23andMe received clearance last week from the US Food and Drug Administration to market its Bloom syndrome test, as GenomeWeb has reported, noting that carrier tests may soon no longer be subject to premarket approval.
In addition to its genetic testing plans, 23andMe also offers its access to its database for research — it has announced deals with Genentech, Pfizer, and others — and the New York Times has asked a panel of experts this week to weigh in on the resulting questions regarding anonymity and privacy.
"Should commercial companies share genetic information for research purposes? Is it an invasion of privacy or is the potential for scientific breakthrough more important?" the Times asks.
Ifeoma Ajunwa, an assistant professor of law at the University of the District of Columbia, notes that researchers have been able to take anonymous DNA and some demographic data like age and state of residence to track down donors, while other researchers have reported that it's even possible to fabricate DNA-based evidence. "Thus, even if the data 23andMe shares with Genentech is anonymized, there is no certain safeguard of the privacy of 23andMe's clients, and there is the possibility for foul play," she says.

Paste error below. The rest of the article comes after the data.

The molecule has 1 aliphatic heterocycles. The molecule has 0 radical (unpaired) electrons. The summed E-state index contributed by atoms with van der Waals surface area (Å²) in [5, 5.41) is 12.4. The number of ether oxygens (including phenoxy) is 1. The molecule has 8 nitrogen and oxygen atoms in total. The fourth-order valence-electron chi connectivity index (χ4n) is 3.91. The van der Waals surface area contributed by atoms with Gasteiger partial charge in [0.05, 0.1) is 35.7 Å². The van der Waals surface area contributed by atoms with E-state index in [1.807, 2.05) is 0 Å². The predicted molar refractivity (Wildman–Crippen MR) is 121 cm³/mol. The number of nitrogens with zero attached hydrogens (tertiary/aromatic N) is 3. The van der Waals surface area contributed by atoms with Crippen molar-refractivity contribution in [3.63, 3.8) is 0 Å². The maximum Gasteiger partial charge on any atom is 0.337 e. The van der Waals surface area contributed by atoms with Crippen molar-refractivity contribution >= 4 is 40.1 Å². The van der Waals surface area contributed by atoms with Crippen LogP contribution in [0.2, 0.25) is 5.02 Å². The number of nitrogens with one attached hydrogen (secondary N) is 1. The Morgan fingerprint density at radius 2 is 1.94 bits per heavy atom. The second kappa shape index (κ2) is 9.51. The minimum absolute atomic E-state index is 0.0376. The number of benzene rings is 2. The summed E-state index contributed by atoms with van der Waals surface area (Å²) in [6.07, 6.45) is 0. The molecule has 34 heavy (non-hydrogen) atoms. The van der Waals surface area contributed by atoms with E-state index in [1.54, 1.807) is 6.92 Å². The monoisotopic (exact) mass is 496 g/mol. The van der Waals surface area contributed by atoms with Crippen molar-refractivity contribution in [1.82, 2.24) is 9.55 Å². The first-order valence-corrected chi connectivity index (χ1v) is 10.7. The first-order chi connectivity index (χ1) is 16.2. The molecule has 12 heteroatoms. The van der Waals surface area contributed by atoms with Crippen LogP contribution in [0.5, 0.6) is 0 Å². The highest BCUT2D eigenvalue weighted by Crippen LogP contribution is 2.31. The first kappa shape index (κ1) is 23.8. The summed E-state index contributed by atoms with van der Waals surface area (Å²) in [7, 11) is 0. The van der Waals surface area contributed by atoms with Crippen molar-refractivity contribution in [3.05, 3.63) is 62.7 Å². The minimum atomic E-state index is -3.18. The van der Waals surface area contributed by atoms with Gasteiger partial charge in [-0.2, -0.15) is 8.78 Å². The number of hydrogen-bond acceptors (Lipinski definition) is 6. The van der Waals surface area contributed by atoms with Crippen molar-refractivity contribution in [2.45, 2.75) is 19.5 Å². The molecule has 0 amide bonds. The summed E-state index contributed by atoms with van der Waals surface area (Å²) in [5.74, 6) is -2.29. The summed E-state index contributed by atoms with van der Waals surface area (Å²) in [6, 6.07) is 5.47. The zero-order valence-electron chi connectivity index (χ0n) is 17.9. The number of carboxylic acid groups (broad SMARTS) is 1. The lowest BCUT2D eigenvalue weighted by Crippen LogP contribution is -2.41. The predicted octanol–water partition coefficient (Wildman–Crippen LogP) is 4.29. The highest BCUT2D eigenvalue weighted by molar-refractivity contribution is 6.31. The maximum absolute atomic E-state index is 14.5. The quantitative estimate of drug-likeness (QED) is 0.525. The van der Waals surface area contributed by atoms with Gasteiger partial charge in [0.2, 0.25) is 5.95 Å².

Similarly, Marcy Darnovsky from the Center for Genetics and Society notes that once genetic data is sold, the person to whom it came from no longer has any control over it. Instead, she suggests that genetic databases be designed as charitable trusts in which donors have some say over its governance.
Stanford Genetics' Somalee Datta adds that a platform should be able to be built that allows for the sharing of data, but also the maintenance of privacy. "A technology platform can be built that supports institutional and governmental policies and streamlines patient consent process or even lets patients monetize their data, while simultaneously allowing for distributed analysis methods already prevalent in Big Data analytics," she says. "This would let researchers harness data across hospital systems using algorithms, without the data ever leaving hospital's boundaries."
Meanwhile, Frank Pasquale, a law professor at the University of Maryland, says that companies like 23andMe should insure against data breaches so that the user doesn't bear the brunt alone.